Bethany Woman Turns Children’s Tears to Smiles

A little blonde-haired girl sits on a porch step playing with her orange-tabby cat. To the unknowing eye, she looks like any other four year old, but the knowing eye would notice that the little girl is not smiling.

The truth is that this little girl never smiles because to her parents she almost does not exist. However, to Rebecca Fields of Bethany, she and the other 6000-plus neglected or abused children in Oklahoma County, not only exist, but are the focal point of her compassionate and active concern.

Rebecca Fields is one of approximately 180 volunteers to the Oklahoma County Court Appointed Special Advocates (CASA) program.

When a child is taken into DHS custody, any concerned person can request a CASA volunteer. The professional staff at Oklahoma County CASA then staffs the request to determine whether a child advocate is needed and can be effective on a particular case.

It is then the special advocate’s job to investigate and follow the progress of the family members in order to present an unbiased opinion concerning the best interests of the children.

“It’s one of the most rewarding choices a person can make” says Fields, “because you know that you have the chance to be that person who makes a difference in the life of a child.”

In 2003, Rebecca was looking for a program to volunteer for and her niece told her about CASA. “My son had spent some time in the juvenile system and I felt extremely alone through the whole process, so when I decided to volunteer for CASA, I wanted to make sure that not only was I there to help the kids but that I was there to help the parents.” says Fields.

On a day-to-day basis Rebecca does any number of things from visiting the child’s school to monitoring visits between the children and their family to transporting the children to doctor’s appointments or simply being a shoulder for them to cry on.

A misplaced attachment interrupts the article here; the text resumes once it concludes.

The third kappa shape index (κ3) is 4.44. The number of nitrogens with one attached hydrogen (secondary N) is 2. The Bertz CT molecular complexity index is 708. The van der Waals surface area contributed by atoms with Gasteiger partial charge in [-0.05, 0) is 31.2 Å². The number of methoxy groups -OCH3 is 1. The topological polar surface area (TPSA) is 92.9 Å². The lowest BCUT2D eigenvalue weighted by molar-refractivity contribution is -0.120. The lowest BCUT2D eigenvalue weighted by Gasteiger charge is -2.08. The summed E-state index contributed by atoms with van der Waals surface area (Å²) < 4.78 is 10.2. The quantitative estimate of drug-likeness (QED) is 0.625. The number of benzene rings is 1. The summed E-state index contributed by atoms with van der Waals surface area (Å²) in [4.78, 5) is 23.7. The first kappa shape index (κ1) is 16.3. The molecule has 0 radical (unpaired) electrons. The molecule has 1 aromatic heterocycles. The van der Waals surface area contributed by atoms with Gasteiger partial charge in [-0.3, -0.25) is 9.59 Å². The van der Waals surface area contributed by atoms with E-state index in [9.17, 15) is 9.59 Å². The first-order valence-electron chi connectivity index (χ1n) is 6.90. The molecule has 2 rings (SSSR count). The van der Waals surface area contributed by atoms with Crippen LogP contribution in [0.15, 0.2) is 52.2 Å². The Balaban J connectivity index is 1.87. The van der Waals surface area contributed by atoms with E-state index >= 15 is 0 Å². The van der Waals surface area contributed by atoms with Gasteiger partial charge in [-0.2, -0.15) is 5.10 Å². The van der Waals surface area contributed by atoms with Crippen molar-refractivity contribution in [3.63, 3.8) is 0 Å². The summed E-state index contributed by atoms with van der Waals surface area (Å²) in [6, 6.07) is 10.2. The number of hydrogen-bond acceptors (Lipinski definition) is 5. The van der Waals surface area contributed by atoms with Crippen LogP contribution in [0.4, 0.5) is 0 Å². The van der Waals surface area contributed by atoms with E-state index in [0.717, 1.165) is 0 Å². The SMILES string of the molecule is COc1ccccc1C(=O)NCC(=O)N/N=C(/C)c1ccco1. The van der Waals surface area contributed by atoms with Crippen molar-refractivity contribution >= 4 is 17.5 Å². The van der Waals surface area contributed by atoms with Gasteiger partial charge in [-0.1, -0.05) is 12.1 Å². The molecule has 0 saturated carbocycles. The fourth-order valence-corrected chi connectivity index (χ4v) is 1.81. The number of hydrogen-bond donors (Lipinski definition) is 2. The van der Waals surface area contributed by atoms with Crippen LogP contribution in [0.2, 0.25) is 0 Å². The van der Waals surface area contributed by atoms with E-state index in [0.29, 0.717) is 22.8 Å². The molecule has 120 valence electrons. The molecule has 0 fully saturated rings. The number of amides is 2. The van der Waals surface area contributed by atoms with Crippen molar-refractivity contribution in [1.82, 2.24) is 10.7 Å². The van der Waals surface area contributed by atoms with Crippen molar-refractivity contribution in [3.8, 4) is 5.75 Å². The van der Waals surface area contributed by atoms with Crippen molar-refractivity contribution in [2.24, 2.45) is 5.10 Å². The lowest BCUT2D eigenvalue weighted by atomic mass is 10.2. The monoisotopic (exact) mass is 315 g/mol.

Not everyone can be a CASA. The program relies heavily on volunteers and the advocates must have an unwavering, heartfelt commitment to work diligently towards a positive outcome for the children.

In order to become a CASA, volunteers must be at least 21, able to pass an extensive background check and to undergo a rigorous interview process. They must complete 32 hours of training and be willing to commit to one year of service to the children.

Because court hearings take place during the day, a person must have job flexibility so they can attend. Finally, they are given the Oath of Office by an Oklahoma County Juvenile Court judge at a private ceremony.

Rebecca has been a CASA for two years, and is currently serving on two cases. In all, she is advocating for 8 children.

“My favorite part of the job is the hugs. It’s nice when they begin to trust you and come running up to hug you when you arriveâÂ?¦ the children know that you are there trying to help” stated Fields.

For more information about how you can help, you can visit their website at http://oklahomacountycasa.tripod.com or call Alex Corbitt at 713-6607.

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